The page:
By Sam Bradley | Senior Reporter

August 20, 2021 | 6 min read

With the popularity of vinyl records still going strong, Rough Trade has moved its New York store from Brooklyn to the crowded streets of midtown Manhattan. As part of The Drum’s Retail Deep Dive, we explore whether it can it reach a broader audience while keeping its precious indie image intact.

One of the quirks of the contemporary music industry is the enduring popularity of vinyl records. Despite streaming – and when we talk about music streaming, we’re almost always talking about Spotify, which enjoys double the market share of its next competitor, Apple – having long displaced physical media as the dominant form of music consumption, the vinyl comeback is still going strong.

That trend has enabled Rough Trade, the record brand and recording label, to expand beyond Britain in recent years. In 2013, it opened Rough Trade NYC in the heart of hipster Williamsburg.

Why then has the company shuttered its Brooklyn location in favor of a Manhattan pitch in the Rockefeller building? And can it court a larger crowd while keeping its indie image?

Midtown move

Rough Trade co-owner and US managing director Stephen Godfroy tells The Drum: ”We think midtown is in need of a counterculture influence – and Manhattan lacked a record store.”

He says the move is about accessing a bigger market – and Williamsburg was just too far away from the crowds to attract significant footfall.

”It remained the nights-and-weekends neighborhood. We had really popular weekends, but we weren’t so busy during weekdays. And we felt somewhat isolated, because even though the demand for vinyl has been surging for the last decade... we were not connecting to as broad and as diverse an audience as we possibly could if we were located somewhere with busy foot traffic seven days a week.”

In contrast, retail space at the Rockefeller Centre, an iconic part of the New York skyline, will help Rough Trade reach far more shoppers.

”This opportunity was too good to resist: it would enable us to open in a location that would defy convention and be initially controversial, but in the longer term, it’s a platform that enables us to reach a wider audience, a more diverse audience, and take what we do day-to-day in terms of championing really exciting new artists to a new level.”

rough trade nyc shopfloor

Building a destination

The location also offers a better opportunity to build a destination store worthy of record collector pilgrims. ”The key ingredients are great records and great staff,” Godfroy says.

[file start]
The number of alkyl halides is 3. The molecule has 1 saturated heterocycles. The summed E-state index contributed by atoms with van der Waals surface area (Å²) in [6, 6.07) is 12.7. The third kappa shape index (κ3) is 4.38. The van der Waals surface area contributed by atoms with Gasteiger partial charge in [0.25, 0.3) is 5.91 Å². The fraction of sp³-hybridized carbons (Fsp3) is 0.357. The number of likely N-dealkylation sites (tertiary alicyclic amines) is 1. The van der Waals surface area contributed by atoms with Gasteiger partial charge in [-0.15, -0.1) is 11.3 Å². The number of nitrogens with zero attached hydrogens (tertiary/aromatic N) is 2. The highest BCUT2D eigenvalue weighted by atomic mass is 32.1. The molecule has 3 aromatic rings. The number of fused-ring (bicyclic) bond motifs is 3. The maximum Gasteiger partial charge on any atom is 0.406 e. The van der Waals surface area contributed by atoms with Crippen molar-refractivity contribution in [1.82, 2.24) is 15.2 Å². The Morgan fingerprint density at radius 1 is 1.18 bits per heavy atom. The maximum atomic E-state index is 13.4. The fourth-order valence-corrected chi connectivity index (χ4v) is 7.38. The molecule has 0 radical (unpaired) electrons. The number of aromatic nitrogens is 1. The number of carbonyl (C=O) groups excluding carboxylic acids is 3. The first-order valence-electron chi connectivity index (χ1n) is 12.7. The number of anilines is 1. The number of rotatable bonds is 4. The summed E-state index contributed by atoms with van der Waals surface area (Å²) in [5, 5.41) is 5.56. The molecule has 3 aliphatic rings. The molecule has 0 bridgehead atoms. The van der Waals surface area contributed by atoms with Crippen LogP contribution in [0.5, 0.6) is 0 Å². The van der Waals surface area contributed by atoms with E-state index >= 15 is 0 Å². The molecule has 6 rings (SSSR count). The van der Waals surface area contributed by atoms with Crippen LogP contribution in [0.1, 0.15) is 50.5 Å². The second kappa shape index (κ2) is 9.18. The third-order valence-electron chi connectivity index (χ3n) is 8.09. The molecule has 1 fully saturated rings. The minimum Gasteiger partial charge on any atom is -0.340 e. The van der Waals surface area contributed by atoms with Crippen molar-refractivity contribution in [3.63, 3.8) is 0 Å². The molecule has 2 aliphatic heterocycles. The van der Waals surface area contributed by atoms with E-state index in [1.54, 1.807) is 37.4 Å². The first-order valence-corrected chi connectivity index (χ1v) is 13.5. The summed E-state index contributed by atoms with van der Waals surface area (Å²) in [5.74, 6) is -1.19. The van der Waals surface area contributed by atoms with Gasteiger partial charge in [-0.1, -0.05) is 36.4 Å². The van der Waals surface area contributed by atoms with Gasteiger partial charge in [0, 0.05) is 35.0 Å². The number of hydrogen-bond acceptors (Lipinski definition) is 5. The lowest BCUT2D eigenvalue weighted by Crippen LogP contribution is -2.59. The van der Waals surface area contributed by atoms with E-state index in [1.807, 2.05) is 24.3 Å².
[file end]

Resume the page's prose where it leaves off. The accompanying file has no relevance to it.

Rough Trade kept on its entire staff from Williamsburg, either on the shopfloor or at a distribution center built out of the old Brooklyn location – an addition which will in turn expand the company’s ability to meet online demand.

While the new store won’t be as large as the Williamsburg branch, a repurposed warehouse with its own performance space, the store has access to two stages on the Rockefeller ’campus’ – its outdoor plaza and the iconic Rainbow Room.

”To program live performances there with the type of artists that we represent is unprecedented and hugely exciting for us and for the label community that we represent.”

Staff-led curation will also remain a mainstay at its new NYC store. ”Our recommendation authority comes from 45 years of selling records over the counter, face-to-face to people, and being this interface between artists, community and audience. That enables us to be able to select these records and recommend them with confidence.”

The combination of intimate gigs, expert curation and stock that appeals to the whole of indie music culture, rather than just record collectors, will help Rough Trade NYC put itself on the map.

”If it’s a good record store, it’s not a smash-and-grab retail experience. The dwell time for shoppers tends to be a lot longer... we reflect that with great coffee, live performances, great beer. You have the scope to have a broader offer than just the music itself,” he says.

Staying indie

In the long run, Godfroy says streaming need not be a threat to businesses like Rough Trade. He suggests vinyl’s own revival stems, at least in part, from the adoption of streaming.

”They’re complimentary in their respective attributes. A low-friction cost enables you to discover music very easily. However, it puts into sharp relief the added value you get from actually owning a record. You truly cherish the recordings that you really love... the LP is the definitive audio document.”

As it expands in the US, it’ll draw on its legacy and brand recognition. Could a bigger enterprise endanger perceptions of Rough Trade?

”Rough Trade is a bit of a freak, to be honest. It’s not like any other retailer in the music space. It has history, it has a brand... it’s not just one store and that does enable us to achieve things that other independent retailers can’t. Yet at the same time, we’re not a chain retailer.”

Godfroy says the company has to be precious about partnerships with other brands and careful not to lessen the value of its brand. ”The brand is representative of independence, of independent thinking. So it’s very important that we maintain that founding ethos 45 years later. But from a brand management point of view, we look to protect its integrity.”

Images provided by the Rockefeller Center.

For more on the reinvention of retail, check out The Drum’s Retail hub, where we explore everything from livestreaming e-commerce to AR shopping and conscious consumerism.

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